Saturday, May 30, 2009

Jayne is not dead. In fact, she thinks she'll go for a walk.

Despite evidence to the contrary, I am not, in fact, dead nor have I stumbled through a rip in space and time and ended up in a place with no Internet access. I've moved into my new apartment, am almost unpacked, have started a summer class, and am now desperately trying to find the laundry room in my building (that actually may have fallen through a rip in space and time).

The point of that list was not only to bore you to death with things not geek-related but to point out that I'll probably won't be popping up with bitter tirades during the next couple of weeks. I will try to abuse the scanner at the writing lab to bring you some comic goodness at some point, and expect to see some rambly post about a video game at least three years old because that's just how I roll.

I thought I would take this opportunity to stop working on one story that is slowly pushing me to view defenestration as a good idea, and instead talk a little about a book I recently read. The book is Reading the OED: One Man, One Year, 21,730 Pages by Ammon Shea.

Yes, I am reading a book about a man reading the Oxford English Dictionary. Look, I am a contributor to a blog called The Geekiest Girls You Know. This cannot be a surprise to any of you.

Reading the OED is light and fun, especially if you love the English language, which I do (see above for defenestration). The book is broken into chapters that follow the individual letters of the alphabet, and it's nice framing device. Each chapter doesn't deal explicitly with the OED, but more of Shea's experiences reading it. Shea takes a lot of tangents to explain his love of dictionaries, talking about optometrist he's been seeing since he was child, some history on dictionaries themselves, and boils down to a lot of free association. The result is charming and sweet, if perhaps lacking focus.

What really makes the book, though, is that at the end of each chapter is a list of words Shea has discovered while reading the OED. He lists his favorite words with his simplified definition, and buying this book alone is worth it for the words he finds.

I love words and languages, and especially English because English is the kind of language that accosts other languages in a dark alley and rifles through its pockets for spare adverbs. I mean, English actually has a word that means to throw yourself out a window (defenestration, and MST3K made a joke about refenestration, proving they are all giant dorks and I love them).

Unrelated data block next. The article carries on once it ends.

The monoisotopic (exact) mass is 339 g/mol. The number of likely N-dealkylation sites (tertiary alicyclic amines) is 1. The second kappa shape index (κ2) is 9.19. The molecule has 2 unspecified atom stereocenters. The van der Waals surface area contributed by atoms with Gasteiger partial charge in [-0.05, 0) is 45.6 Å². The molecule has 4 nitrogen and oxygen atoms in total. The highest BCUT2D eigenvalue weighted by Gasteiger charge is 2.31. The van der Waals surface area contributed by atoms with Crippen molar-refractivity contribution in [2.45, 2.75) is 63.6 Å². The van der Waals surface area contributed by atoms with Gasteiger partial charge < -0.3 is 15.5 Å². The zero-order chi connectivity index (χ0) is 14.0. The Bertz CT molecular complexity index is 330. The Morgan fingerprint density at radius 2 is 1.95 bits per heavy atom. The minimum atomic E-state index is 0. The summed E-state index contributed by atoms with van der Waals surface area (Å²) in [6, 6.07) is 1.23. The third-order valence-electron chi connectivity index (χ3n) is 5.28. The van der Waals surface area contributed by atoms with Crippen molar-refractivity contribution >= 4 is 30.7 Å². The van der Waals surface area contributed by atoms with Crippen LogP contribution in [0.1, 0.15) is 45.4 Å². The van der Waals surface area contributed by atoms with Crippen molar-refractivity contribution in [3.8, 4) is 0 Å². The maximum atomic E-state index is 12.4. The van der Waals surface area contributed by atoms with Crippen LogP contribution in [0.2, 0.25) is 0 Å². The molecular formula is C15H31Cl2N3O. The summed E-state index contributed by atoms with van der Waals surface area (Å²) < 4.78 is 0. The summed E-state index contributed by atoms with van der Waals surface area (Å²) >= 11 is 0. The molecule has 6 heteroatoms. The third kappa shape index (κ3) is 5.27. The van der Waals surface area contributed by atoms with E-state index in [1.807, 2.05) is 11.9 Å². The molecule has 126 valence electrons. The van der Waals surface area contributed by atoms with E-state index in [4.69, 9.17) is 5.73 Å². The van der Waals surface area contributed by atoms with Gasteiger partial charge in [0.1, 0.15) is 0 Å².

How can you not love a book that finds words that mean the approach of evening (advesperate), the point on the back on a animal that lies between the shoulders and the lower back, which cannot be reached to scratch (acenstious), or being equal to another in stupidity (uasinous)? You can't is my point.

As an aside, English also has a word that means the action of frizzling (hair). That word is frizilation and is relevant to my life because that's all my hair does when it senses even the smallest amount of moisture, which causes it to expand to thrice it's normal size. I now have a word to put to the sensation of my hair frizzing in every direction: it is frizalting. Also, I stumbled across it because I was bored one day and looking up random words in the OED online. Why, what do you do when you're bored?

One of the other words Shea defines is wonderclout (n): a thing that is showy but worthless. This is one of the words that makes me wonder how I ever got along without it. You know that move in any video game that is always really awesome looking but doesn't serve a purpose? It's a wonderclout. Any geek's encyclopedic knowledge of comic books and tendency to obsess over continuity to the point of distraction is a wonderclout. My ability to keep a running list of the Absolutely, Non-Slanderous, Completely True Facts about Alan Moore is a wonderclout. This entire post talking about language and words is a wonderclout. Damn, that word is useful.

But my new absolute favorite word, edging out frizilation and defenestration and wonderclout is unbepissed.

Unbepissed (adj.): not having been urinated on; unwet with urine.

That's right, there was apparently a time in human history that being peed on or covered with urine was so rampant you needed a special word to mean you were urine-free. This is also my new favorite response to the question "how was your day?" because if your day was so gut wrenching awful the only thing you can say about it in response is that no one peed on you, well, that really sums up the suck of your day in one short, awesome word.

Goddamn, I love English.

Oh, in unpacking I found my copy of Ed Wood's Death of Transvestite, so expect a wonderclout recap of that book.

In conclusion, I hope that your day, dear reader, has remained unbepissed.

1 comment:

Darcy said...

There are no words for how much I love you, and this post. Or maybe there ARE!?